Film Festivals

The Lighthouse (Review) – How long have we been on this rock?

Waves batter an isolated rock, as the gulls circle looking for their next meal. The beaming torch of the barnacled lighthouse providing safety for travelling sailors. While the keepers of the light slowly descend into insanity. Following his 2015 horror masterpiece The Witch, Director Roger Eggers gives us a maritime nightmare of epic proportions. The claustrophobic 1.19:1 aspect ratio working …

Honey Boy (Review) – Young fame and the misguided support of a troubled parent

Born in 1986, Shia LaBeouf found fame at young age through stand up comedy and then the Disney Channel. His talent finding worldwide stardom with the 2007 hit Disturbia. However, as with many child actors before him, the journey to this point was far from glamourous. A journey fraught with alcohol, anger and internal struggle. Written by LaBeouf, ‘Honey Boy’ …

Jojo Rabbit (Review) – A stunning satirical dissection of hate and fascism

Lampooning fascism and Nazi ideology can be a tightrope walk for any Director. The sensitivities of history still raw and full of emotion for many. Therefore creating a need to balance humour with the true horror of war and hate. With Jojo Rabbit, Director Taika Waititi takes aim at the indoctrination of youth, while mixing a coming of age tale …

The King (Review) – An insecure but stoic young King in a world of political manipulation

Henry IV part one and two and Henry V combine into a singular story that plays homage to Shakespeare’s characters. While creating a completely fresh take on his famous plays in David Michôd’s new Netflix film The King. The King is not a Shakespearian adaptation, and anyone watching the film expecting such, should watch the divine ‘The Hollow Crown’ instead. …

The Dude in Me – Fun, frothy but nothing new

‘내안의 그놈’ Quick Read Review Body swap comedies have a long history in film, from Freaky Friday to 17 Again . It is therefore a challenge to offer anything fresh in a genre housing dozens of films that have borrowed from one another over the years. The response to this challenge from South Korean director Hyo-jin Kang is to create …

The Last Black Man in San Francisco (Review) – An Ode to friendship, place and loss

There are few films in modern cinema that exude their brilliance within the first 10 minutes. But in a similar vein to Barry Jenkins ‘If Beale Street Could Talk‘. The Last Black Man in San Francisco grabs your heart and soul from the start. The vibrant cinematography dovetailing with a sublime score, its characters rich in belonging, emotion and depth. …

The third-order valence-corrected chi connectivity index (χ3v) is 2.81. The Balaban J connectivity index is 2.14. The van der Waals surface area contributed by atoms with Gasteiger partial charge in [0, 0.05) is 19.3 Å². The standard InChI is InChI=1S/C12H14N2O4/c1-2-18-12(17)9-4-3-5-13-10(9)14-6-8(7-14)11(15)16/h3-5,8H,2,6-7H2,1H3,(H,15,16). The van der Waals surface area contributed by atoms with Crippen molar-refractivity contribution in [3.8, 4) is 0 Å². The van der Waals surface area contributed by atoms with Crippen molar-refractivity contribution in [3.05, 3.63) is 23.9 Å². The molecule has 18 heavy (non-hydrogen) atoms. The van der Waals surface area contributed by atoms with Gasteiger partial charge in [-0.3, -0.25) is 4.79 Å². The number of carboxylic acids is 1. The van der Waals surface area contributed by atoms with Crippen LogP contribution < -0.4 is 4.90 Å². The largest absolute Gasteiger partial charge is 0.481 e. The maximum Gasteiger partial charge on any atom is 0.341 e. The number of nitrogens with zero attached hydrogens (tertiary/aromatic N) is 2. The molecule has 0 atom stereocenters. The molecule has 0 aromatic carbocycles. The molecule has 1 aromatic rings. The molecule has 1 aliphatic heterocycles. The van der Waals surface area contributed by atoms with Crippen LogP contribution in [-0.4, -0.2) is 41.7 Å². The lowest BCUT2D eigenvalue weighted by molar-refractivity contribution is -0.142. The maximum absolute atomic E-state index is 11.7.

Tremors (Review) – The conflicted interface between faith, love & community

In 2015 Guatemalan Director Jayro Bustamante received an Oscar nomination for his debut feature Ixcanul. While also winning the Alfred Bauer Prize at the 65th Berlin International Film Festival for the same feature. Now with his latest picture Tremors (Temblores). Bustamante delves into the world of gay conversation therapy, family and faith in a polarised Guatemalan community. Tremors is certainly …

The Lodge (Review) – An icy blast of psychological horror

Spoiler Free In 2014 writer/directors Severin Fiala and Veronika Franz brought us one the finest horror films of the past decade with Goodnight Mommy. Now teaming up with screenwriter Sergio Casci they are back with a psychological horror that once again proves their place in the horror fall of fame. The Lodge wraps you a feeling of quiet discomfort from …

End of the Century – A fleeting connection that could have been love

‘Fin de siglo’ What if we had made different decisions as a result of the random meetings, and fleeting love affairs we have had? This is the question posed by writer-director Lucio Castro. His debut feature ‘End of the Century’ focusing on the power of chance encounters and the fear of commitment. The passion for personal freedom often wrapped in …

BFI London Film Festival 2019 – Programme Launched

The full programme for this years 63rd BFI London Film Festival has landed. Bringing the best new films to London from 2nd – 13th October 2019. This years programme once again mixing a diversity of film with documentaries, talks and workshops. Headline Galas at this years festival include, The Personal History of David Copperfield from director Armando Iannucci; The Irishman …